Selinexor reduces the expression of DNA damage repair proteins and sensitizes cancer cells to DNA damaging agents


The cover for issue 56 of Oncotarget features Figure 1A, "Selinexor reduces the expression of DDR proteins ," by Kashyap, et al.

The goal of this study was to examine the effects of selinexor, an inhibitor of exportin-1 mediated nuclear export, on DNA damage repair and to evaluate the cytotoxic effects of selinexor in combination with DNA damaging agents in cancer cells. In contrast, enhanced cell death was not detected in cells that were pretreated with selinexor then with DDAs. The sequential combination of DDAs followed by selinexor increased cancer cell death.

Dr. Trinayan Kashyap from Karyopharm Therapeutics Inc., Newton, MA 02459, USA said "The export of large macromolecules from the nucleus to the cytoplasm is a highly dynamic and tightly regulated process."

In healthy cells, cell cycle arrest is needed to control normal tissue growth and to protect the integrity of cellular DNA from mutational assaults, such as free radicals from cellular metabolism, environmental toxins, or cancer treatments, including radiation and chemotherapy.

Figure 1: Selinexor reduces the expression of DDR proteins.

Once DNA damage is detected by a cellular surveillance mechanism, DNA damage response and cell cycle checkpoint proteins induce growth arrest and allow for repair. Nonredundant proteins execute the repair in a highly coordinated and complementary manner through five major repair pathways: direct reversal, nucleotide excision repair, base excision repair, mismatch repair, and recombination repair.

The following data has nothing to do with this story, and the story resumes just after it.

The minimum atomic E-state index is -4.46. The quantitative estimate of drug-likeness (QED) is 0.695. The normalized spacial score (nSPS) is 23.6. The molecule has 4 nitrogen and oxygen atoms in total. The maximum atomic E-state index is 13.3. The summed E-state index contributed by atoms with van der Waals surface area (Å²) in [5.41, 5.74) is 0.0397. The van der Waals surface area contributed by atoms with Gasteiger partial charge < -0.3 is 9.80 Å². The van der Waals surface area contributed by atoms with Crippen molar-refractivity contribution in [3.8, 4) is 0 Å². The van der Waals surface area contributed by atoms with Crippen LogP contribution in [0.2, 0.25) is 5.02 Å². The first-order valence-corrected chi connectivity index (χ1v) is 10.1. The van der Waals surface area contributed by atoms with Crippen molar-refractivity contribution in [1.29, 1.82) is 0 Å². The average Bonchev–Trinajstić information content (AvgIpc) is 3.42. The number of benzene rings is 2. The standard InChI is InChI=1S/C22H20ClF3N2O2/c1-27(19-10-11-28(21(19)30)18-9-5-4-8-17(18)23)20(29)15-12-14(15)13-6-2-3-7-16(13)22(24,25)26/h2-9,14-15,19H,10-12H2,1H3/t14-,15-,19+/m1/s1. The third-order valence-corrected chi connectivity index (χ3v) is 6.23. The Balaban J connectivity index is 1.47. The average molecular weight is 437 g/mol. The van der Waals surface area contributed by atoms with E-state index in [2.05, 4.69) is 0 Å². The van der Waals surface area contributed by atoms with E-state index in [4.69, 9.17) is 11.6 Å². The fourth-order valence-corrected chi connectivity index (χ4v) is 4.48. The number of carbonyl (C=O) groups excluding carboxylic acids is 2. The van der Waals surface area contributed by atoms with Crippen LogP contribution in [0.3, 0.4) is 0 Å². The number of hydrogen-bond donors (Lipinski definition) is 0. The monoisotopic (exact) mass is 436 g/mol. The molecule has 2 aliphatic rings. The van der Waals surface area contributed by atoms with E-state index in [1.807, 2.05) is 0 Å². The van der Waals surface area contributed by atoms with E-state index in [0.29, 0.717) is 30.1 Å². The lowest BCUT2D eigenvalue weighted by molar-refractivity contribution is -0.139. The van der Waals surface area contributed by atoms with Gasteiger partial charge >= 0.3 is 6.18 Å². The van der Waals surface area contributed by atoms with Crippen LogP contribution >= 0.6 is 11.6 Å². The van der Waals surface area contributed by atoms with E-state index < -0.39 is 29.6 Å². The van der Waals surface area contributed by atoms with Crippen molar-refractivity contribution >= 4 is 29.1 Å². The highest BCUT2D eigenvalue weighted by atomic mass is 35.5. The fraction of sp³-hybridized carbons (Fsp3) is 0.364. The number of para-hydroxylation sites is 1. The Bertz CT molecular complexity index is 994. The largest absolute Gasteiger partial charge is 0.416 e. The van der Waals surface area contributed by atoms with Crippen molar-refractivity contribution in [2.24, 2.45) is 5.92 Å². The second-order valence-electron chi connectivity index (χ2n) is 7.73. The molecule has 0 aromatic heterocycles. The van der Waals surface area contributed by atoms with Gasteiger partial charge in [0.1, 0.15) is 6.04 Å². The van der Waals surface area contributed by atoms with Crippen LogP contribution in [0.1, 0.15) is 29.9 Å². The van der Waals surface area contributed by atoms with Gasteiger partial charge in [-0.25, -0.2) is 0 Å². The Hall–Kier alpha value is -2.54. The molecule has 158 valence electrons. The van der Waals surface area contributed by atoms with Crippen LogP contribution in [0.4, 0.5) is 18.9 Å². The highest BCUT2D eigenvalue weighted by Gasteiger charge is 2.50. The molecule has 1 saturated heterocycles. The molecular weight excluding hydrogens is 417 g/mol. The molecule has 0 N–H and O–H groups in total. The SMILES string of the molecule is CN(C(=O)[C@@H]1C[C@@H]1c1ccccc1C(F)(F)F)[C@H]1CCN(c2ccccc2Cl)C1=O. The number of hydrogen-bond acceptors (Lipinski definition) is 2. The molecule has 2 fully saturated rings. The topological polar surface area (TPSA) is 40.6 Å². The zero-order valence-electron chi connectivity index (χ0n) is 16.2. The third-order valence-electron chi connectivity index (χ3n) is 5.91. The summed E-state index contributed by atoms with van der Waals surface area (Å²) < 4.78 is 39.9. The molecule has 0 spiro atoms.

In this study, the research team demonstrated that selinexor significantly reduces the expression of DNA damage repair proteins, prevents recovery from DNA damage, and synergizes with DNA damage -inducing chemotherapies to stimulate cell death and reduce tumor size. In addition, the extent of repair protein repression by selinexor correlates with overall sensitivity of cancer cells to the drug.

The Trinayan Kashyap research team concluded, "the findings presented in this study suggest that the sequential treatment of DNA damage inducing chemotherapeutic agents followed by selinexor results in therapeutic synergy."

Full text - https://www.oncotarget.com/article/25637/text/

Correspondence to - Trinayan Kashyap - [email protected]

Keywords - DNA damage repair, selinexor, nuclear export, chemotherapy

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